Participants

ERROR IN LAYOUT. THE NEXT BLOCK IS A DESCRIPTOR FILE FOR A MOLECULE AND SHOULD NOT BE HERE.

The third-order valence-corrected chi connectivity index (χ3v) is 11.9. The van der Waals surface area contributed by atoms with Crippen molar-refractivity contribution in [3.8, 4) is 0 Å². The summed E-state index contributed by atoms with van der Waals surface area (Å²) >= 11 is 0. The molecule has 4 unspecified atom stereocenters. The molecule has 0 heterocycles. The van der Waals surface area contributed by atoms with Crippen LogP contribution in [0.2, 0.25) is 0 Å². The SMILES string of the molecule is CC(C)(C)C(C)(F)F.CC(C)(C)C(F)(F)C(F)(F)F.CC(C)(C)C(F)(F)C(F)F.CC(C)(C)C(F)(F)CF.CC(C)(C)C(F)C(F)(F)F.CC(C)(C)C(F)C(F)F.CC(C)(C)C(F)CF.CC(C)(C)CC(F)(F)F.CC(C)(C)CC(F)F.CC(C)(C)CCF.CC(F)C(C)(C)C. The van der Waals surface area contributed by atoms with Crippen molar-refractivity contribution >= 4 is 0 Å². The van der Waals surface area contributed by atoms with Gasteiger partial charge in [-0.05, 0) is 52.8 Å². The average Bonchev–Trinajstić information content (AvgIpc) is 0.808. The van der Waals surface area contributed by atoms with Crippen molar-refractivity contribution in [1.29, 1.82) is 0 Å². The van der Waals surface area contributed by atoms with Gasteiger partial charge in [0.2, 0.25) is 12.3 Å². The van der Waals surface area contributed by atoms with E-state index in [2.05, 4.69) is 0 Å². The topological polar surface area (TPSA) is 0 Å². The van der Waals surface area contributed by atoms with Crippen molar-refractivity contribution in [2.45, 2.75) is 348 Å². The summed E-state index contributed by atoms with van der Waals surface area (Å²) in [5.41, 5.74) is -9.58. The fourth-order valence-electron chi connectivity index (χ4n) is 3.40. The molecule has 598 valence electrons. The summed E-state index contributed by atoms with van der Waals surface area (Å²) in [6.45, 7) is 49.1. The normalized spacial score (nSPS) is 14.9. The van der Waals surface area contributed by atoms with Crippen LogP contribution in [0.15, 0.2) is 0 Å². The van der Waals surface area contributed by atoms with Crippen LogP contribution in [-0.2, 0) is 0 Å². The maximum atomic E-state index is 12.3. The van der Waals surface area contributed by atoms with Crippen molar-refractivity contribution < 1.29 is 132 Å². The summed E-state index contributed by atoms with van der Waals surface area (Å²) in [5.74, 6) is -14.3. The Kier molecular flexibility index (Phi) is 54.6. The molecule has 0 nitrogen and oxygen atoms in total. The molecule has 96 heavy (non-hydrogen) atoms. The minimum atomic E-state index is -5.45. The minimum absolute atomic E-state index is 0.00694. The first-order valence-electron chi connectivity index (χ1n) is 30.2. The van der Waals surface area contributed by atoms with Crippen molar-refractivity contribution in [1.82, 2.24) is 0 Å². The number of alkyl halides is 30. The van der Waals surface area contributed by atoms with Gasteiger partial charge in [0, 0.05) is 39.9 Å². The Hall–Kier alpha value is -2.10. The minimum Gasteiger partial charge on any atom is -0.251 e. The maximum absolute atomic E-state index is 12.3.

The James I. McCord Professor of Theology and Science Emeritus at Princeton Theological Seminary (PTS), J. Wentzel van Huyssteen is an honorary professor at the University of Stellenbosch. The persistent theme of his work for more than forty-five years has been an exploration of the multi-faceted relationship between religious faith and scientific culture. Focusing on religious and scientific epistemology, his interdisciplinary method of doing theology has been an effort to respond to the challenges and opportunities posed by science and the philosophy of science. His more recent attention to palaeoanthropology and the particular matter of how Darwinian evolution might inform theological anthropology on the question of what it means to be human was reflected in his 2004 Gifford Lectures delivered at the University of Edinburgh. In them he explored questions of human uniqueness by focusing on the meaning of cave paintings as the oldest surviving expressions of human symbolic activity. A South African by birth, Dr. van Huyssteen received his baccalaureate degree cum laude from Stellenbosch, where he also took a B.A. honors degree with distinction, a bachelor of theology degree, and an M.A. in philosophy. He earned a doctorate in theology from the Free University of Amsterdam in 1970 and was ordained a minister in the Dutch Reformed Church the next year. After further study at Ludwig-Maximilians-Universität in Munich, he lectured on philosophy and theology at the Huguenot College in Wellington, South Africa, and served for a year as the minister of the Dutch Reformed Church in Noorder-Paarl in the Western Cape. He was named professor and chair of religious studies at South Africa’s University of Port Elizabeth in 1972, a post he held until coming to PTS in 1992 as the first occupant of the McCord chair. Dr. van Huyssteen retired in 2014. The recipient of an American Academy of Religion Senior Research Award and a Citizen of the Year Award from Port Elizabeth City Council, he also has won several awards from the John Templeton Foundation. In addition to the Giffords, he has delivered numerous invited lectures, including the John Albert Hall Lectures at the University of Victoria in British Columbia, the Albert Robinson Lecture at the University of Glasgow, the Olaus Petri Lectures at the University of Uppsala, the Belote Lectures at the Hong Kong Baptist Seminary, the John Cardinal Cody Lecture at Loyola University in Chicago, and the Henderson Lectures at Pittsburgh Theological Seminary. Dr. van Huyssteen served as the editor-in-chief of the Macmillan Encyclopedia for Science and Religion (2003) and as co-editor (with Roger Trigg) of the Ashgate Science and Religion series. The author of some eighty papers published in academic journals and volumes of collected works, he is the editor of (with Niels Henrik Gregersen) Rethinking Theology and Science (1998), (with Erik P. Wiebe) In Search of Self: Interdisciplinary Perspectives on Personhood (2011), and (with Khalil Chamcham) The Templeton Science and Religion Reader (2012). He is also the author of nine other books, including: Theology and the Justification of Faith: Constructing Theories in Systematic Theology (1989), which won the Andrew Murray Prize for Theological Literature and the Venter Prize for Academic Excellence; Essays in Postfoundational Theology (1997); The Shaping of Rationality: Towards Interdisciplinarity in Theology and Science (1999); and, most recently, a volume based on his Gifford Lecturers, Alone in the World? Human Uniqueness in Science and Theology, which was published by Wm. B. Eerdmans in 2006 and awarded the Andrew Murray-Desmond Tutu Prize. The same year Eerdmans published The Evolution of Rationality: Interdisciplinary Essays in honor of J. Wentzel van Huyssteen edited F. LeRon Shultz.